Road rage is all too common among the general public, but it’s absolutely unaccepted for professional drivers—no matter how hectic their schedule or how rushed they may feel.  -  Photo: Canva

Road rage is all too common among the general public, but it’s absolutely unaccepted for professional drivers—no matter how hectic their schedule or how rushed they may feel.

Photo: Canva

Road rage and aggression often lead to deadly consequences on our roads and highways. The cause of road rage is blamed on many things—from an increase in traffic congestion, summer heat, and the stepped-up pace of life to an overall uptick in violence and a breakdown in manners. The increase in the national speed limit has also been cited as a cause.

Whatever the reason, road rage is a continuing problem. The belief that road rage problems are caused by the “other” driver is one reason it is difficult to change through education. Let's take a look at the factors behind our rushed driving that can help ensure drivers don’t fall into this dangerous habit.

Hurry Factors

Talk to your drivers about these possible reasons why they may feel in a hurry while behind the wheel.

  • Poor Planning — If you feel in a rush from the moment you wake up, you’ll be more likely to rush on the road. This problem often stems from poor planning. For instance, you might have chosen to wake up at a time that makes you late to leave for work. You might not have taken care of tasks you could have attended to the night before. Or you might not have checked the weather forecast and didn’t know foul weather was expected, putting you behind schedule as a result.
  • Unrealistic Expectations — If you try to fit as much into your day as possible, you might overcommit yourself by scheduling too many customer appointments in a single day. If you plan your travel time based on ideal conditions — no traffic, no road closures, and no foul weather — then you’re operating under unrealistic expectations. When reality hits, you’ll likely rush behind the wheel in response.
  • Stress — whether personal or professional pressures cause it, stress can wreak havoc on your driving. When you’re stressed you tend to be impatient with others on the road, and that typically leads to rushing.
  • Misconceptions — When you’re running behind schedule, do you find yourself driving faster because you believe you can make up for lost time? That’s a common misconception and one that can lead to crashes. The truth is speeding will not enable you to make up for lost time in your schedule and arrive at your next destination on time.
  • Emotions — Motorists often let their emotions dictate how they drive, and that can have serious consequences.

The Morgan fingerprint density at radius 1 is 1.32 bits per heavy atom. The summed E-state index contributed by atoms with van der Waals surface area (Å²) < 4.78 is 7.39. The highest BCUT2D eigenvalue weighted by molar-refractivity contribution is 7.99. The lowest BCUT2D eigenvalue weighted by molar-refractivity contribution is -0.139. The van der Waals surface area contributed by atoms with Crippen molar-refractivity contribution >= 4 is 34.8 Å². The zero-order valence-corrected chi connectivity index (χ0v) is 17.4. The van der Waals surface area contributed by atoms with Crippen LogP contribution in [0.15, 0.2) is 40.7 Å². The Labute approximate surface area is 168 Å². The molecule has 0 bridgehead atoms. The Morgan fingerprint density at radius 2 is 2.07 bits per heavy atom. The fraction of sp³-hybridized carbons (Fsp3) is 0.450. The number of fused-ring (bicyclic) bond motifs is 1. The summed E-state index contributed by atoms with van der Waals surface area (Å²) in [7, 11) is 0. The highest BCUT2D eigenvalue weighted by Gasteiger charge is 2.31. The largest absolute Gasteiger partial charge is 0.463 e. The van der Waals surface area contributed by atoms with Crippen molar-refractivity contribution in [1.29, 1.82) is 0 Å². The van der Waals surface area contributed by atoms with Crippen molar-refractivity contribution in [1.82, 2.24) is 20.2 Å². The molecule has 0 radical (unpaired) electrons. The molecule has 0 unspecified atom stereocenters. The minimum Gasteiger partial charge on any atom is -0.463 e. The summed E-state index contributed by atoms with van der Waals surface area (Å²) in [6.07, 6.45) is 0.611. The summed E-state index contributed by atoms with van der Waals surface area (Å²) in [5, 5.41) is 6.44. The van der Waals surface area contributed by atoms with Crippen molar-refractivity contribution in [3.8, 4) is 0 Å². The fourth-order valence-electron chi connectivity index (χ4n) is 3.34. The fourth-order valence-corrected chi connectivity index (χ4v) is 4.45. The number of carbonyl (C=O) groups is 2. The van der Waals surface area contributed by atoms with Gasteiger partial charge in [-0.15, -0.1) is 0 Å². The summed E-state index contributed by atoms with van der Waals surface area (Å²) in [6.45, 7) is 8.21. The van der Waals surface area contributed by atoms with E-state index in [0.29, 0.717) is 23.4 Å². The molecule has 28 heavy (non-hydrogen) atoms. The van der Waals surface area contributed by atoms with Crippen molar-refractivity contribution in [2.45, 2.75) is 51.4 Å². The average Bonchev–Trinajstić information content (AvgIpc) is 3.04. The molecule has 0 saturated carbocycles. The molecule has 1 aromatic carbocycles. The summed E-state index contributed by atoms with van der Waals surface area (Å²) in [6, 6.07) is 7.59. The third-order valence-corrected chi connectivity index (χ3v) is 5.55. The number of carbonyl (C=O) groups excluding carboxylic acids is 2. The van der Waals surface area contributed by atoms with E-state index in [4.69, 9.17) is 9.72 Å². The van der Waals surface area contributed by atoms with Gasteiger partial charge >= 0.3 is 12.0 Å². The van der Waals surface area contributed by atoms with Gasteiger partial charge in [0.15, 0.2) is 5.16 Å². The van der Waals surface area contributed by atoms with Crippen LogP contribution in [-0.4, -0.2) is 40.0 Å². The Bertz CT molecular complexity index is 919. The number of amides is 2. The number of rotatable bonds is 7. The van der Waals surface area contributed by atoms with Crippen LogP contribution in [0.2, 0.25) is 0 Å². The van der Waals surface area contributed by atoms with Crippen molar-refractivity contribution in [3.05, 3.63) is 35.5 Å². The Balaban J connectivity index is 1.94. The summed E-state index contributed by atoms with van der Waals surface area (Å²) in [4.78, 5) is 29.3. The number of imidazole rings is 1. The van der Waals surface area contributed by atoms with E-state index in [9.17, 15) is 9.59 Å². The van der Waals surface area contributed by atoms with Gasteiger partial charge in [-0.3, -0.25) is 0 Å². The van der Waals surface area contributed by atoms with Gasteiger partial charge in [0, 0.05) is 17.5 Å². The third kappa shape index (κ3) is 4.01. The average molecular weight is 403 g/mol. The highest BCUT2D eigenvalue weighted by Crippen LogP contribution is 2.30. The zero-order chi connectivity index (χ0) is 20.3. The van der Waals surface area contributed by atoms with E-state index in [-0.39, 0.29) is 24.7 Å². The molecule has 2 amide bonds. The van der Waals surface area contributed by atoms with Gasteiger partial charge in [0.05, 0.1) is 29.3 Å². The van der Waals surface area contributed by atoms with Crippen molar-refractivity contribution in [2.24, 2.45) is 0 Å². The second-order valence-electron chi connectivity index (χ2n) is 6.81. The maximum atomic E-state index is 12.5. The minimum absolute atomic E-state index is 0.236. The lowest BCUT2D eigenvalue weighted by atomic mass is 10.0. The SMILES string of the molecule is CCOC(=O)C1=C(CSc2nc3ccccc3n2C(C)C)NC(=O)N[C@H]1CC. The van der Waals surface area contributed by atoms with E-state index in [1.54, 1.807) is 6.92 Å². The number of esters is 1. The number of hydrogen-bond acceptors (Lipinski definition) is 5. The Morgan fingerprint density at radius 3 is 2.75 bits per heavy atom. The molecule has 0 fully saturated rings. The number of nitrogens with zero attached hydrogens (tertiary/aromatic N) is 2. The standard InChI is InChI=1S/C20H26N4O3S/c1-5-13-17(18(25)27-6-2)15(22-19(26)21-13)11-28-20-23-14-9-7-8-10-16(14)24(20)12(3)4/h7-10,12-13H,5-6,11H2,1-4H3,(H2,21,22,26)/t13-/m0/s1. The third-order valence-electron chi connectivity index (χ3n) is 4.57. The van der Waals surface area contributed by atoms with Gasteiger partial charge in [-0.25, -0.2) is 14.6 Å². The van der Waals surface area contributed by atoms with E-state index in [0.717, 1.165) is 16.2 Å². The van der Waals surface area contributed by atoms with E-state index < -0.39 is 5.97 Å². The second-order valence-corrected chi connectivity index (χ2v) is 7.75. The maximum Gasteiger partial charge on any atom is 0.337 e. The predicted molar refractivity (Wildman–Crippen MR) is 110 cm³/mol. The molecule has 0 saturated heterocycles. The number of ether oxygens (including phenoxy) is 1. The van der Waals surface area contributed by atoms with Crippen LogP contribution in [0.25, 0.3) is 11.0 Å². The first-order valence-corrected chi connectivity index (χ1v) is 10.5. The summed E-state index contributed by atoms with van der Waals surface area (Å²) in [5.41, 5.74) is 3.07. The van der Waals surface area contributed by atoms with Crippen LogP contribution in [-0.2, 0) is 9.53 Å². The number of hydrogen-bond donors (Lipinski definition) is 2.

• Traffic — In many areas of the U.S., traffic volume continues to increase, and that means it will take longer to get from point A to point B. As roads become more congested, motorists often respond by trying to rush when the traffic finally clears up. If your travels take you along heavily congested roads, you’re more likely to fall behind and mistakenly believe rushing can help you compensate.
  • Road Work — Construction to improve or expand roads can ultimately smooth your way, but while it’s in progress it can slow you down and cause you to rush once you’re clear of the work zone. Avoiding roadwork zones where possible is a good way to minimize delays and avoid the temptation to rush in response.
  • Allowing Insufficient Time — Giving yourself plenty of time to reach your destination is always a safe driving practice, but it’s not always followed. If you cut it close when scheduling your appointments or deciding what time to leave home to start your workday, you’ll be more likely to engage in risky behaviors like speeding, changing lanes abruptly, cutting off other drivers, or tailgating.

What Happens When Drivers Are in a Rush

When you’re in a hurry behind the wheel, you tend to engage in driving behaviors that greatly increase your odds of a crash. For safety’s sake, it’s important to recognize these behaviors and take steps to avoid them.


One of the most dangerous ways drivers respond to feeling rushed is by speeding. According to the National Highway Traffic Safety Administration (NHTSA) there have been 102,198 speed-related fatalities from 2012-2021. NHSTA considers a crash to be speeding-related if any driver in the crash was charged with a speeding-related offense or if a police officer indicated that racing, driving too fast for conditions, or exceeding the posted speed limit was a contributing factor in the crash.